event loops allow you to have a complex runtime behaviour with multiple "simultaneous" events, timers, signals and much more without the use of more than one thread.

They are used among other things in microcontrollers.

The open-source GUI library called Qt5 is based on eventloops. In fact, I am pondering why not more games use Qt5 for that very reason (and the fact that it has excellent high-performance, industry tested, cross-platform support for OpenGL/OpenGL-ES, networking, threads, input, media playback, ....

  • \$\begingroup\$ This seems reasonable, but I don't think that every entity behavior should be modeled by just using events. For a player entity it might work that it only moves on key press events, but if I have a pickup entity which is supposed to rotate continuously, I need to execute the rotation code once per frame. Otherwise I would have to use timer events. Is this what you suggest? \$\endgroup\$
    – cpfr
    Nov 9, 2014 at 17:45
  • \$\begingroup\$ i think yes - we use qt in one of the incarnations of our open source engine and there have events for kb input and such but also an update event that's called for every frame. can use timers too. \$\endgroup\$
    – antont
    Nov 10, 2014 at 18:26
  • \$\begingroup\$ It seems like a bit of an overhead to send update events each frame for calling update code which would have been called each frame anyway \$\endgroup\$
    – cpfr
    Nov 11, 2014 at 10:39
  • \$\begingroup\$ Actually, events are implemented by default as a simple function/method call as long as both sender and receiver is in same thread. I am not saying you should use events every frame, but having access to them might make it easier to find a good architecture. \$\endgroup\$ Nov 11, 2014 at 13:29

Why not invert the relationship with the simulation system and allow it to be a hookable option in your entity design?

For example, you have a LogicComponent that essentially allows you to associate a specific script (or even a list of scripts) to a given entity. During the initialization of your logic component, it runs an init method from your script and during various update phases, calls the appropriate script function.

Additionally, other components in your framework could have a place where you can either place scripting code snippets that are to be executed for various conditions or allow your components to reference other scripts that can be fired at specific points. These scripts can be inspected during load and appropriate handlers linked to the event loop based on some set API.

For example, your PhysicsComponent may allow you to associate a script that has an event handler for collision. Inside this handler which gets called when a collision is detected, you can implement whatever custom behavior is needed.

While you are arriving at a similar place as your proposed design, the beauty here is that you've now decoupled your script logic into smaller snippets enabling you to reuse as well as modify and affect larger volumes of entities across the board when a change is needed.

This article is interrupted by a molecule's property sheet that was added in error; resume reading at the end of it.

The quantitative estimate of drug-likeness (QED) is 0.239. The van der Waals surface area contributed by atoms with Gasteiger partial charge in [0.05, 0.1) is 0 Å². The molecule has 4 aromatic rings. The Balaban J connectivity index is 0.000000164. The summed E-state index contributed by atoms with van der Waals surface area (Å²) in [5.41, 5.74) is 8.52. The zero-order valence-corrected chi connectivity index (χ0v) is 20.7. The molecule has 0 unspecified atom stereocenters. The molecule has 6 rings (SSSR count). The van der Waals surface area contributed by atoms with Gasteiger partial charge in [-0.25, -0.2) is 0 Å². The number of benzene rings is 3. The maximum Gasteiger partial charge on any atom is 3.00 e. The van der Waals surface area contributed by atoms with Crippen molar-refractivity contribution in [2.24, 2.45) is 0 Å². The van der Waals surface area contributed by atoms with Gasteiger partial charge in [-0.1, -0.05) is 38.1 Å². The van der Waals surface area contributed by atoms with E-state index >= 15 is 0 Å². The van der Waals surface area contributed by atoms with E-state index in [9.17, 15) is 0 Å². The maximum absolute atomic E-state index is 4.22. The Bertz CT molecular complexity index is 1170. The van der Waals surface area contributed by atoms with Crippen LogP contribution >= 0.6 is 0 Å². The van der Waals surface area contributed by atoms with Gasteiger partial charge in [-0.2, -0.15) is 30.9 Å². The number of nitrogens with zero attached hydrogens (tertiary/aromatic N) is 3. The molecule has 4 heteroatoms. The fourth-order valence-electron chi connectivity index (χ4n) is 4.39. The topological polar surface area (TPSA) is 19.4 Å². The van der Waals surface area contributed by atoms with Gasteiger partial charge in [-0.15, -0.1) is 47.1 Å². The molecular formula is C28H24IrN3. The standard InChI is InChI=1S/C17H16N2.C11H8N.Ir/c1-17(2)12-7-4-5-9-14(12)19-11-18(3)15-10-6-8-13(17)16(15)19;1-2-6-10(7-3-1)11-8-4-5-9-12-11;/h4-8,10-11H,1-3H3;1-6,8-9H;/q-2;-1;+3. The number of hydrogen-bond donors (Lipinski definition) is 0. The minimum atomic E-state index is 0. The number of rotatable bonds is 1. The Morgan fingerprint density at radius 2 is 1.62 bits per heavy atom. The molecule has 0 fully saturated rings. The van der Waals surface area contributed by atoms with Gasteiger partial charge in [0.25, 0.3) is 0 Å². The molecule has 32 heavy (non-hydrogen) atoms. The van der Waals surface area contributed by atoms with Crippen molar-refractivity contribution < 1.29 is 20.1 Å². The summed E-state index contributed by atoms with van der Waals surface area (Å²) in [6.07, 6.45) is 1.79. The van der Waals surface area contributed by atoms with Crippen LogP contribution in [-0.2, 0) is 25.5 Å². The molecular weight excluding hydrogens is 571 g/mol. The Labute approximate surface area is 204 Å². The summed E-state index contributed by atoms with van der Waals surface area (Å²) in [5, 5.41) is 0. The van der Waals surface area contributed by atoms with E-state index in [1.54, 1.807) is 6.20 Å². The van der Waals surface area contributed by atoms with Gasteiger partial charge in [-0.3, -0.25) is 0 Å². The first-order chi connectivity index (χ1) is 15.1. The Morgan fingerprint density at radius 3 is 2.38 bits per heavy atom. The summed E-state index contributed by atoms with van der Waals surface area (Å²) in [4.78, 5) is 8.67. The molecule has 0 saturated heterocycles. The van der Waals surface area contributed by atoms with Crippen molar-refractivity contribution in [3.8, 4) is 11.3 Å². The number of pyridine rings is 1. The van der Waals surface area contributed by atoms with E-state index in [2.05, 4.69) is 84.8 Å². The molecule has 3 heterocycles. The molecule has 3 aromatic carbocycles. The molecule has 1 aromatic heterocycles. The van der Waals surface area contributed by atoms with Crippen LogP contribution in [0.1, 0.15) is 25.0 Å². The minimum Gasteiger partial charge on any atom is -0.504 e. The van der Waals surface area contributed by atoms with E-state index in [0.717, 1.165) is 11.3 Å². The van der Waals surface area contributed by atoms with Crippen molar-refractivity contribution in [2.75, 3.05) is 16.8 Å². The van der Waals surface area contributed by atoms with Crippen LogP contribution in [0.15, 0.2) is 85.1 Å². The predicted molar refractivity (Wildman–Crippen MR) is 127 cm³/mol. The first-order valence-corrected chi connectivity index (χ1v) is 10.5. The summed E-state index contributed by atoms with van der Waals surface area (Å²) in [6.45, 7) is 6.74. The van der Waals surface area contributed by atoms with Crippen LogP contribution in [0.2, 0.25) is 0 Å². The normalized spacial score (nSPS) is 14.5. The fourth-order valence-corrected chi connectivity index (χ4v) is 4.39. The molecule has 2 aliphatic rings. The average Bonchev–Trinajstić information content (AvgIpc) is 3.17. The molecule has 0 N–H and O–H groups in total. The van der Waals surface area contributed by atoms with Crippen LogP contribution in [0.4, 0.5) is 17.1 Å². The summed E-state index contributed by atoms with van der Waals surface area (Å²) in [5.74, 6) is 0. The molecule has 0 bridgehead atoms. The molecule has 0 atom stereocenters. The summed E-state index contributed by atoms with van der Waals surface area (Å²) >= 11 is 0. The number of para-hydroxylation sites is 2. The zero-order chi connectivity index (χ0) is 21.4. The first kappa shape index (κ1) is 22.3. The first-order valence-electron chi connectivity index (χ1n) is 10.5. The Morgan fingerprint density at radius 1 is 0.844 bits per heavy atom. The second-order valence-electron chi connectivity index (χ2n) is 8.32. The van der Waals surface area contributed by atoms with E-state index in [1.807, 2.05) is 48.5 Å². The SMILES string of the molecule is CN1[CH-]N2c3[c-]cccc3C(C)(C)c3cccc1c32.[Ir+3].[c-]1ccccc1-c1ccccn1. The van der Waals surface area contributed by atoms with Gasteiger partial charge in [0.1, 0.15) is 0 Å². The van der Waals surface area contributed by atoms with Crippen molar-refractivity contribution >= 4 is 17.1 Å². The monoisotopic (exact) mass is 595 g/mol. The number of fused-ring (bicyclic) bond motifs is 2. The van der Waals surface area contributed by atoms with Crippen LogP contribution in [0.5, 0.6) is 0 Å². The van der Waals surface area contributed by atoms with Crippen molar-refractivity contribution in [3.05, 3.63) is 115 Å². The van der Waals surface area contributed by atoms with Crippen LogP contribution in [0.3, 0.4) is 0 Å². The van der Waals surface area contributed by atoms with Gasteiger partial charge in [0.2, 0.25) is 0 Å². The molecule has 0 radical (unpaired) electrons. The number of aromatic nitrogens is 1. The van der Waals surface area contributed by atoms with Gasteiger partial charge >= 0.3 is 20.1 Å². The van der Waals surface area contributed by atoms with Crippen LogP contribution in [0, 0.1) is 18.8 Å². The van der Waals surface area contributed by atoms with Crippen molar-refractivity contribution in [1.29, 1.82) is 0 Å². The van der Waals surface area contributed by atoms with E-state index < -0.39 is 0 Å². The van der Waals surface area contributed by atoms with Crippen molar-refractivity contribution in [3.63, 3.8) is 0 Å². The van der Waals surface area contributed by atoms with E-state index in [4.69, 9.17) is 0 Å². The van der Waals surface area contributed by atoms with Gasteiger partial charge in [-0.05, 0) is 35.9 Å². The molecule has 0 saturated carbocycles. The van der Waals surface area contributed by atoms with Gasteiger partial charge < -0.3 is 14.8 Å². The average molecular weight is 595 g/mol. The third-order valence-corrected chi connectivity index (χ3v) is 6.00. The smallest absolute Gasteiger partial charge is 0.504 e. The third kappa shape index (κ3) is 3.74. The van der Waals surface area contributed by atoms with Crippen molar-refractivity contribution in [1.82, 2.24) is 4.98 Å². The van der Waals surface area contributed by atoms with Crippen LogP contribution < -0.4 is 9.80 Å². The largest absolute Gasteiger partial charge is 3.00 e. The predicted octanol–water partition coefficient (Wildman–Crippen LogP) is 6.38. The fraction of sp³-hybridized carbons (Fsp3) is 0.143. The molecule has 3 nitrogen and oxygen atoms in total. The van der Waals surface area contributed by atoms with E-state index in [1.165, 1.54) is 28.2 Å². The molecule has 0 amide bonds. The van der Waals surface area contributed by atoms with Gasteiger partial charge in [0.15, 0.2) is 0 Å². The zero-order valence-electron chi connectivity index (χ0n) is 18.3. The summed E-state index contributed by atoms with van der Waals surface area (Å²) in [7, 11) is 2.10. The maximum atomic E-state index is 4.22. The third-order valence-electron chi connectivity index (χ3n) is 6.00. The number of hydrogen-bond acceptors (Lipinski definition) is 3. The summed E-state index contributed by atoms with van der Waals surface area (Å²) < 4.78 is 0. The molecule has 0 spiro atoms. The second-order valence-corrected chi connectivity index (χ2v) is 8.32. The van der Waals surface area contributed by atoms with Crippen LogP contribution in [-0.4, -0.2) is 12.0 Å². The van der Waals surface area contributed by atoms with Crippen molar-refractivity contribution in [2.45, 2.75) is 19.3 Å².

• \$\begingroup\$ i find his original idea of having a simulation system actually better. i usually don't want to scatter app logic into little scripts attached to different entities, but have it in one normal program that can then manipulate all the entities it needs. \$\endgroup\$
    – antont
    Nov 10, 2014 at 18:25
  • \$\begingroup\$ My intention was to define a script for each entity type (e.g. a script for an enemy) which can be assigned to entities in the level editor. That way, a designer could load different scripts for different kinds of entities. The rendering and sound systems then provide an API to the scripting interface to e.g. add a blur filter to the rendered image or play a sound when an enemy attacks. The script is also able to listen for events which are sent by input or collision detection \$\endgroup\$
    – cpfr
    Nov 11, 2014 at 10:45

I use coroutines. Coroutines are just functions which, instead of returning and exiting, yield while maintaining their state. For example, here is a python coroutine which counts up from 1 to N:

def count(num):
   for i in range(1, num):
       print i
       yield RUNNING

   yield SUCCESS

Now, to put a coroutine into your game loop, you simply have to do something like this:

def tickCoroutines():
    for routine in coroutines:
        status = routine.next()

I've also had a lot of success at combining coroutines with behavior trees. Coroutines give you several advantages over simple tick or update functions:

  • Allow you to loop without blocking
  • Allow you to store local state and garuntee it will still be there when you come back
  • Allow you to run several of them in parallel
  • Allow you to cancel, resume, or restart depending on the return value

They also have advantages over threads:

  • Generally lighter-weight
  • Require no locking
  • Deterministic update order

However, depending on your language, implementing a coroutine might be slightly more difficult. Python supports coroutines through generators. C# and C++ support them through iterators. Other languages might require some glue to get it to work.